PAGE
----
14. The apparatus as defined in claim 12 wherein: said first control means comprises an optical wedge,

and said second control means comprises an opaque attenu ator formed with an opening therein and movably mounted so that the position of said opening with respect to said source and said element determines the intensity of radiation received by said element 15. The apparatus as defined in claim 14 wherein said second means comprises an electrical solenoid coupled to said second control means to position said second con= trol means in its predetermined range of movement in response to the energization thereof.

References Cited UNITED STATES PATENTS 2,439,373 4/1948 Stearns 250---204 X 2,945,132 7/1960 Schiich 250-237 X 3,013,470 12/1961 Pliskin D 250-204 X 3,017,801 1/1962 Ingber 250-237 X 3,020,460 2/1962 Morin et a]. uuuu 250204 X JAMES W. LAWRENCE, Primary Examiner:

C. R. CAMPBELL, Assistant Examiner.

US, 01. x11. 2s0 201, 204

Patent Citations
Cited PatentFiling datePublication dateApplicantTitle
US2439373 *Sep 27, 1944Apr 6, 1948American Cyanamid CoFlickering beam photometer
US2945132 *Mar 18, 1957Jul 12, 1960Zeiss Jena Veb CarlMeasuring apparatus having optical and photoelectric means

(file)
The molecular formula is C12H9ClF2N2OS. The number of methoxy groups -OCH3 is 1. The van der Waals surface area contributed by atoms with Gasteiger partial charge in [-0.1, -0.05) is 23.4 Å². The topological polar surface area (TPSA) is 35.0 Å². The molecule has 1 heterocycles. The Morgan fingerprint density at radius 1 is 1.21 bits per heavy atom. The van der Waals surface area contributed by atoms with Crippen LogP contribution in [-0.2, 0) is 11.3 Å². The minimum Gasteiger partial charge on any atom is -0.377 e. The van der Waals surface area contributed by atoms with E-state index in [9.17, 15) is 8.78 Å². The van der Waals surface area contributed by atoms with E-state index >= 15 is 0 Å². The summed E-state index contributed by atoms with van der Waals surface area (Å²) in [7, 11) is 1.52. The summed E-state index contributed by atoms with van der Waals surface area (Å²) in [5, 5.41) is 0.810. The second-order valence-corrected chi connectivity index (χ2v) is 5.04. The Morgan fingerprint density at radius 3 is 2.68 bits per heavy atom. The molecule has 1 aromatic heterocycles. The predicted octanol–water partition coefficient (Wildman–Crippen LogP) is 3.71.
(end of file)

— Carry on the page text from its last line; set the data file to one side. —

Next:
US3013470 *Jul 31, 1958Dec 19, 1961Texaco IncWedge structure for a double beam spectrophotometer
US3017801 *Nov 25, 1958Jan 23, 1962Ingber Oscar HenriDevice for measuring the width or diameter of fixed or movable tapes and wires
US3020460 *Jul 21, 1958Feb 6, 1962Hartford Special Machinery CoPosition control servosystem
Referenced by
Citing PatentFiling datePublication dateApplicantTitle
US3901588 *Jun 19, 1973Aug 26, 1975PfizerCalibrating device for light scatter photometering instrument
US3942899 *Feb 4, 1975Mar 9, 1976Pfizer, Inc.Calibrating device for light scatter photometering instrument
Classifications
U.S. Classification250/237.00R, 250/201.1, 359/888, 250/204
International ClassificationG01J1/22, G01J1/24, G05D25/02, G01J1/10, G05D25/00
Cooperative ClassificationG01J1/24, G01J1/22, G05D25/02
European ClassificationG01J1/24, G05D25/02, G01J1/22
Legal Events
DateCodeEventDescription
Aug 28, 1985AS02Assignment of assignor's interest
Owner name: BAUSCH & LOMB INCORPORATED
Effective date: 19850415
Owner name: MILTON ROY COMPANY, ONE PLAZA PLACE, ST. PETERSBUR
Aug 28, 1985ASAssignment
Owner name: MILTON ROY COMPANY, ONE PLAZA PLACE, ST. PETERSBUR
Free format text: ASSIGNMENT OF ASSIGNORS INTEREST.;ASSIGNOR:BAUSCH & LOMB INCORPORATED;REEL/FRAME:004454/0288
Effective date: 19850415